Wednesday, December 15, 2010

Cost Of Bank Bail-Outs

A very rocky road, and still a mountain to climb

This morning's National Audit Office report on the cost of bank bail-outs is being headlined as saying taxpayers will likely escape without loss. But it actually says nothing of the kind.

True, the NAO tells us taxpayer exposure to the special guarantee and indeminity schemes (the Asset Protection Scheme, the Special Liquidity Scheme, and the Credit Guarantee Scheme) has halved to around £500bn. But:
"The Treasury retains the unquantifiable ultimate risk of supporting banks should they threaten the stability of the overall financial system. The outstanding £512 billion is only on the explicit support already provided. Further intensification of financial instability may require additional intervention."
That massive implicit guarantee is one we've blogged many times. And let's be under no illusions - at a time when there are still huge uncertainties surrounding the creditworthimess of banks right across Europe, the market reckons our two big nationalised banks remain pretty risky.

As the NAO highlights, the market price for insuring against default by RBS or Lloyds has remained right at the top of the range for similarly sized European banks (NB a 5 year Credit Default Swap cost of 200 basis points pa roughly means the market reckons there's at least a 2% chance of default within 1 year, implying at least a 1-in-10 chance of default within 5 years).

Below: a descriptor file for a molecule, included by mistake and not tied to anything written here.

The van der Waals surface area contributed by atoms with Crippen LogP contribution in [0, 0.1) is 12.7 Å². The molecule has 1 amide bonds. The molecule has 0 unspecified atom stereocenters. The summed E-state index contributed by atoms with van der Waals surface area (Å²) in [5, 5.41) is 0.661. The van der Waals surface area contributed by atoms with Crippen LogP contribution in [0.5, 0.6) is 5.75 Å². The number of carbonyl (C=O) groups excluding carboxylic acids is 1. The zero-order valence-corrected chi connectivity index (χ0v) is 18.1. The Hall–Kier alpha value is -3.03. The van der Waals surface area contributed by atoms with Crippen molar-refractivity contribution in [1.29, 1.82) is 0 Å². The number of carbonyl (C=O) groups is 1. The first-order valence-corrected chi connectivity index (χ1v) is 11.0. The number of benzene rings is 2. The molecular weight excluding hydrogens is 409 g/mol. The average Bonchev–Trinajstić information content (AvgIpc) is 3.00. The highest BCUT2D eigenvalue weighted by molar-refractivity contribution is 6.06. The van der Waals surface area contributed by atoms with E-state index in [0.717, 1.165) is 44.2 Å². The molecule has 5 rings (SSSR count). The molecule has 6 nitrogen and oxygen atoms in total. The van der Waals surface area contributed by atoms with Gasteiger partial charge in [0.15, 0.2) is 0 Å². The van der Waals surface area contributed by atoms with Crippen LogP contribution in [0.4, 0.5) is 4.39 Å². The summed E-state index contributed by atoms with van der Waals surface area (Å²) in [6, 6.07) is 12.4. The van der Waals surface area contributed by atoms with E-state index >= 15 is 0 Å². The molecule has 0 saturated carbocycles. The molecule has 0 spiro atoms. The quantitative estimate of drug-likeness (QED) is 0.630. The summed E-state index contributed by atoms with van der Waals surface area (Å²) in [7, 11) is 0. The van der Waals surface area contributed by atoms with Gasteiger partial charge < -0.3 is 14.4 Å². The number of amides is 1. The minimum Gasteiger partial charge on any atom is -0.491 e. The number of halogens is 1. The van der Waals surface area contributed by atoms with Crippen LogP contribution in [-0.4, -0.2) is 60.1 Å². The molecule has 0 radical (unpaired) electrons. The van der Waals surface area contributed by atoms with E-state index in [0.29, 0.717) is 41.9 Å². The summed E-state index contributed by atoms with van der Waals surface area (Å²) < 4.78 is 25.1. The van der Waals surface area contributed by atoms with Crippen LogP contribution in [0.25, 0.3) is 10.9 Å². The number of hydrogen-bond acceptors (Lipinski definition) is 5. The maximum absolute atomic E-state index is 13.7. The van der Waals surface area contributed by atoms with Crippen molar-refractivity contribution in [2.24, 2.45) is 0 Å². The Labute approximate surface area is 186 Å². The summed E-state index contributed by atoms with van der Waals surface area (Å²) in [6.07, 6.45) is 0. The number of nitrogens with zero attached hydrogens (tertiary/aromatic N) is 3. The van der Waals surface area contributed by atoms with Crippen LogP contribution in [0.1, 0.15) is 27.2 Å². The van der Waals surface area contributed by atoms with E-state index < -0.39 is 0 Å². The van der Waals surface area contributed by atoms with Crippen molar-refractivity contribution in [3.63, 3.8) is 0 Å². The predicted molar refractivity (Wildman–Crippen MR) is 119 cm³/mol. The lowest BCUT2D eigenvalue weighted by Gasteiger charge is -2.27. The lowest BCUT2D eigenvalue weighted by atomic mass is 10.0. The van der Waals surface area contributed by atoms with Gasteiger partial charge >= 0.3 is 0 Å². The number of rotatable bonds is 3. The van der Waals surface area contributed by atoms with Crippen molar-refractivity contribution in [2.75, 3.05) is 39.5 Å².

And with that level of risk, unsurprisingly our banks have underperformed other banks in the equity market:


In other words, we're still propping up two relatively high risk megabanks that the market doesn't much like the look of.

And there's another point the NAO highlights. In order to inject funds into the banks, the government has had to borrow more. And that costs. According to the NAO:

"...the Government is paying some £5 billion a year (£10 billion so far) in interest on the Government borrowing raised to finance the purchase of shares and loans to banks. This ongoing cost is material in terms of the overall public finances and deficit. This £5 billion a year was not included in the Treasury’s previous estimates of the loss to the taxpayer, because the Treasury does not consider them to be direct costs. The estimated £5 billion a year interest on this debt is 11 per cent of the total £44 billion forecast to be paid in interest on public sector debt in 2010-11."
Whatever it says in the headline, the bottom line is that we ain't out of jail yet. Not by a long chalk.

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